In National Park Bank v. Billings (144 App. Div. 536; affd. on opinion below, 203 N.Y. 556) Mr. Justice MILLER said: "The will of Chester Billings, deceased, does contain a gift to appellant, not in express words, but in a direction to trustees to divide and pay; wherefore futurity is annexed to the substance of the gift, the same as though there were express words of gift with futurity annexed to the substance thereof by express words.Summary of this case from Hills v. Flynn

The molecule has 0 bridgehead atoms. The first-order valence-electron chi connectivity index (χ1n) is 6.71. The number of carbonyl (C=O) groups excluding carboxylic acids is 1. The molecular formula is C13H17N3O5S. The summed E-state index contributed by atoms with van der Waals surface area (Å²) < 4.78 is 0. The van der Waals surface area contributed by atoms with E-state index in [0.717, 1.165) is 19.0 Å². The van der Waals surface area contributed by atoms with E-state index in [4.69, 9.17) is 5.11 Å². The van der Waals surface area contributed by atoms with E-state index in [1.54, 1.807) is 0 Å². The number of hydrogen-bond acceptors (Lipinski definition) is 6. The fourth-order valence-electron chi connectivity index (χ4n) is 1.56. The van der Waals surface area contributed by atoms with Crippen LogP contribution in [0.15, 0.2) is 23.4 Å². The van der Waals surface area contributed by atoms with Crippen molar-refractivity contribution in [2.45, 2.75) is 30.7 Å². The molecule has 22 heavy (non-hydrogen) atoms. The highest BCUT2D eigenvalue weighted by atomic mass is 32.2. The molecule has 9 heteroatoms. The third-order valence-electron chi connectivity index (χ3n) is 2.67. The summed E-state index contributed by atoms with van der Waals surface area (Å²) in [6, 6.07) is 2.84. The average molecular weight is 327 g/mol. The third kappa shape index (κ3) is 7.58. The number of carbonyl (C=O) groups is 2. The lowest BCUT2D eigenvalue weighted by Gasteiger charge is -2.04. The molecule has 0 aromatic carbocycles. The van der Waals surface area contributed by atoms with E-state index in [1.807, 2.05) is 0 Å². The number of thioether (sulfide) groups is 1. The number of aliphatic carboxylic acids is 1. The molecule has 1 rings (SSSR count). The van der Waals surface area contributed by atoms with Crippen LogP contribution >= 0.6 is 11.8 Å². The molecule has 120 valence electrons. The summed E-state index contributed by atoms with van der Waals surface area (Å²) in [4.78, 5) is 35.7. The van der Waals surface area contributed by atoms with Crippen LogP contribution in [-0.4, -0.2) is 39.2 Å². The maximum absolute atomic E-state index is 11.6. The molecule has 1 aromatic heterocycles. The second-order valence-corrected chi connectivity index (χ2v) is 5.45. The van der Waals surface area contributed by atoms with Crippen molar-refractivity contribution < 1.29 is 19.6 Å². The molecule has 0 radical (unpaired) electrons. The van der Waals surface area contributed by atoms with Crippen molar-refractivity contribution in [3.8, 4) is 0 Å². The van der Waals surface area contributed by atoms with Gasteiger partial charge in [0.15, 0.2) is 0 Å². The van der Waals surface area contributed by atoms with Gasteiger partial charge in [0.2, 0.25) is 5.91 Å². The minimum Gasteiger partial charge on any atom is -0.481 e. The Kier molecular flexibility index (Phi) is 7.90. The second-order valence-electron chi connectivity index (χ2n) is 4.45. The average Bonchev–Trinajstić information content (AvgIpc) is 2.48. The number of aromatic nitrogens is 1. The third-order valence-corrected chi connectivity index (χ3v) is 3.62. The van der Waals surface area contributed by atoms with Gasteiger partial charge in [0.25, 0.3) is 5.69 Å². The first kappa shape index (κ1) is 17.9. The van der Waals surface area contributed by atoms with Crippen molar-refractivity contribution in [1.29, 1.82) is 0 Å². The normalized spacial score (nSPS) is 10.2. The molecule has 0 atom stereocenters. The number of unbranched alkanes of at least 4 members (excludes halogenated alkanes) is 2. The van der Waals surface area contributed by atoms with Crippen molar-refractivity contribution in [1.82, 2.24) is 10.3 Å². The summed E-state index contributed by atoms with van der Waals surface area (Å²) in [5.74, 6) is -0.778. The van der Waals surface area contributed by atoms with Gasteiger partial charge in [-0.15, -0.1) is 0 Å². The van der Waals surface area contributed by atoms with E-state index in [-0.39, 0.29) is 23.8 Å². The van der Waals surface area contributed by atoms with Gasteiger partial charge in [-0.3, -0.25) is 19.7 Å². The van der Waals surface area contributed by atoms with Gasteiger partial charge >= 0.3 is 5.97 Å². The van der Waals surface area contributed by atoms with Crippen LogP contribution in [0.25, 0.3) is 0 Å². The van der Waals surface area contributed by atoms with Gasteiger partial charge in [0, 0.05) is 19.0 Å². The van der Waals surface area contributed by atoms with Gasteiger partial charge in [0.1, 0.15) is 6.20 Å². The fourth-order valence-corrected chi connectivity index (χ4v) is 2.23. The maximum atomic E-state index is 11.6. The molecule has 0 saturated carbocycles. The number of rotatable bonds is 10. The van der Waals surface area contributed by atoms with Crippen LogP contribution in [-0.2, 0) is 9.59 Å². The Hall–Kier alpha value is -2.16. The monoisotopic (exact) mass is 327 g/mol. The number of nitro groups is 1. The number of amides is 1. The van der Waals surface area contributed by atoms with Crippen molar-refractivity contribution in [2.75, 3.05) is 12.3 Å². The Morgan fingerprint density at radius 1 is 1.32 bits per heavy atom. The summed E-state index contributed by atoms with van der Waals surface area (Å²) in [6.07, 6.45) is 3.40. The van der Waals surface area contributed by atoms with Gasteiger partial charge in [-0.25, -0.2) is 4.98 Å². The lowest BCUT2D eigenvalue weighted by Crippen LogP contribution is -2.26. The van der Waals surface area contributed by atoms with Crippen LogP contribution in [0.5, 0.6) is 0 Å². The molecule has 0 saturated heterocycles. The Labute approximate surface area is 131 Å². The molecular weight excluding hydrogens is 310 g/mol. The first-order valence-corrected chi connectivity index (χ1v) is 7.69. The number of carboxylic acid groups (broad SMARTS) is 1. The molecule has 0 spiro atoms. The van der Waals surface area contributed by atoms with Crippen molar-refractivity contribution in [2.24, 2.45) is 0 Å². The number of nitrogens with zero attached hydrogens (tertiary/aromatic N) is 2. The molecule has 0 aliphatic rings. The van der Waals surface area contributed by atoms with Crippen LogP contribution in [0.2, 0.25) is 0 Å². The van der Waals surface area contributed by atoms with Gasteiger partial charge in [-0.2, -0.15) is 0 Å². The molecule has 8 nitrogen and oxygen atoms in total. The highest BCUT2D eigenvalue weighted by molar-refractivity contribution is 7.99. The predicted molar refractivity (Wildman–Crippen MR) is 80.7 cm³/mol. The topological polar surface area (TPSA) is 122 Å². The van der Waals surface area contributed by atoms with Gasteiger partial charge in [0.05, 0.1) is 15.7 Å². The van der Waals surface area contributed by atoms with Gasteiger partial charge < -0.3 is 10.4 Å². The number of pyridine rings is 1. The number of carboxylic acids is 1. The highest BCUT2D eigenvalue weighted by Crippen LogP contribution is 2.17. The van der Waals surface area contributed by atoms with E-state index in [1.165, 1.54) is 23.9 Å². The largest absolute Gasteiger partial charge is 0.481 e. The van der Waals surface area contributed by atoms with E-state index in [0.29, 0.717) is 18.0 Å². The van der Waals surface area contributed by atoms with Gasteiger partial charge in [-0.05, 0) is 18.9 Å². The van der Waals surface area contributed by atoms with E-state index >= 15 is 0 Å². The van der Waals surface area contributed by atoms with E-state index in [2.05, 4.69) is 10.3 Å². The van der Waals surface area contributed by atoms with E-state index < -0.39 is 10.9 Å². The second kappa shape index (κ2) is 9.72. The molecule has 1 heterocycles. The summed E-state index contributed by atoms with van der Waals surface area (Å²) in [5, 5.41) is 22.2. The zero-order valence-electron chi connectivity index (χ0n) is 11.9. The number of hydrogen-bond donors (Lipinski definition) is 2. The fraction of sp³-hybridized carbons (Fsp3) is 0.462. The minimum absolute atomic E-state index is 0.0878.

May 19, 1911.
J. Culbert Palmer, for the appellant.
Louis F. Doyle, for the respondent.